Showing posts with label rail europe. Show all posts
Showing posts with label rail europe. Show all posts

Sunday, January 30, 2011

Rail Europe for the Student Traveler

Hitting the Rails

It has been a time-honoured tradition for the North American university grad to leave his sheltered nest and seek the unknown in a distant land.

Unfortunately, tradition also lends way to cliché.

The early twenties, book smart grad is filled with an ambition to add some life experience to his new set of professional letters. He sits in a dockside café eating hometown food with French provincial names as he writes into a leather-bound booklet some deep insights that he assumes are original. He dreams of having a torrid love affair with some local peasant girl but settles instead for swapping email addresses with some Canadians doing the exact same thing. As entertaining as this prospect seems, it was not my wish. I wanted to carve out my own adventure, and in Europe there is no better way than by train.

The European rail system has been for years second-to-none for accessibility, comfort, and, with Rail Europe, affordability. There are a variety of Rail Europe passes for different prices that can get you anywhere you wish in little time and from city center to city center. North Americans must purchase the Rail Europe tickets before departing Europe (you can't get them in Europe) and well in advance of their trip, and in certain countries the passes are valid on ferries and riverboats. The passes are easy to use and, if taken advantage of fully, are cheaper than most other forms of transportation. Best of all is that trains can get you to remote areas that you would otherwise miss. For the budget-minded the night excursions or hotel trains save you hotel rooms so that you awake the next day in a new country!


I landed in Copenhagen and got immediately roped into the standard tourist sites — Tivoli Gardens , the Royal Palace, etc.

I saw an incredible exhibit of Danish design at the National Art (Kunst) Gallery, and I took a bike ride through an area called Christiania, an area started by a group of Danes in the 1960s looking for free love, free drugs, and free rent, and it hasn’t changed much since. I was here when I was thirteen years old, staying with a cousin. Since, the government has made an attempt to clean up Christiania by taking out most of the drugs but the general atmosphere remains. Old military buildings painted in bright colours are home to all sorts of the local free thinkers from vagrants to artists to very accomplished architects. The tour ended at the National Library, also called the “Diamond” because of it’s seemingly transparently beautiful aesthetics. It is a remarkable example of the old world class of an European city (half of the building is the original building of the National Library) and the clean lines and simple concepts of modern Danish design that act to seemingly tell a story with nothing but light.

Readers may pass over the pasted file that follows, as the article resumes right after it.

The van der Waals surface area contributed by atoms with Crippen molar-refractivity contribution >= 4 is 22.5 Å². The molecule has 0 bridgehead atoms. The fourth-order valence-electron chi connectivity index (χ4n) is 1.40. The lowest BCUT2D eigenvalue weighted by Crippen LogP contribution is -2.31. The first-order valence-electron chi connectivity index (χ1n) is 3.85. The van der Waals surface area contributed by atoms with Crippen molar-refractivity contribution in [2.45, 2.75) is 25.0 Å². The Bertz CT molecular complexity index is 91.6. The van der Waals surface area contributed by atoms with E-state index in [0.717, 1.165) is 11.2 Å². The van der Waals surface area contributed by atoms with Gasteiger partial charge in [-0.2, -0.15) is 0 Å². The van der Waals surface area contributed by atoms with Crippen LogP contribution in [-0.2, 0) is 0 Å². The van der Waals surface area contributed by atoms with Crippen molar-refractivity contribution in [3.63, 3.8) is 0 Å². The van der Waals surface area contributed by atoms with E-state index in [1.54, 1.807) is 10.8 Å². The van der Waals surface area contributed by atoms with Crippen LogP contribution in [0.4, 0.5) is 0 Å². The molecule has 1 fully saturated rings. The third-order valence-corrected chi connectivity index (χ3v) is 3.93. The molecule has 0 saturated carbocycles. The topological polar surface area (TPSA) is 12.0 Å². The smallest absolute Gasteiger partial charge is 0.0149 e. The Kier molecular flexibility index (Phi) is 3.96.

As wonderful of a city as Copenhagen is, the tourist route begins to lose its luster and the rails are calling me East. I've been to Germany before so I wasn’t interested in staying for too long, but the food and beer would be a shame to miss — yet another perk of train travel. Local trains can always be caught if you simply feel like ending up in a small town outside Munich, ordering a heaping lunch and a few giant steins of local brew and making your way out the same day. Needless to say, between Frankfurt and the Hungarian border I was full, comfortably brewed-up, and happy as the beautiful sites of central Europe flew by.

As can be expected, this type of life can take it’s toll on a person’s ability to remain conscious. By chance, when my body and mind were screaming for sleep, I happened upon a rather quiet train car. In fact, at one point a person was asked to keep the noise down behind me. I thought there was going to be some sort of movie starting that necessitated such silent attention until I realized that some of the train cars are specifically designated for the lazy kind of traveler that I felt like being. They are quiet cars and I will snore my praises of them for years to come.


A city full of history, incredible architecture, and beautiful women. As you walk around the city you get a definite stench of the former socialist society coupled with an obvious existence of capitalist growth. The city sits on the banks of the Danube. The Pest side is where you would find a much more built-up city center with malls and shopping areas, not to mention the late night venues.  You can imagine my desire to visit the other side of the river.

The other side of the river is the Buda part of the city (are you picking up on the basis of the name yet?). A little quieter and lush, Buda contains some beautiful homes and sites. The Gelhert Hill, marked by a statue that can be reached by hiking paths, offers an incredible view of the city. I was lucky enough to meet a lovely local named Janka and I was invited to a dinner party. Hungarians are often seen as slightly less personable than some western European counterparts. This can be chalked up to a very dry sense of humour. I can attest, however, that this is not the case at all. After a great, home-cooked meal and a few cocktails in a quaint apartment in the hills filled with great people, including Zigga (who I knew for a few days and offered me a lift to the train station), and of course the beautiful Janka; I would say that kindness and generosity are staples in the social diet of Hungarians. They also have an uncanny ability to have a good time.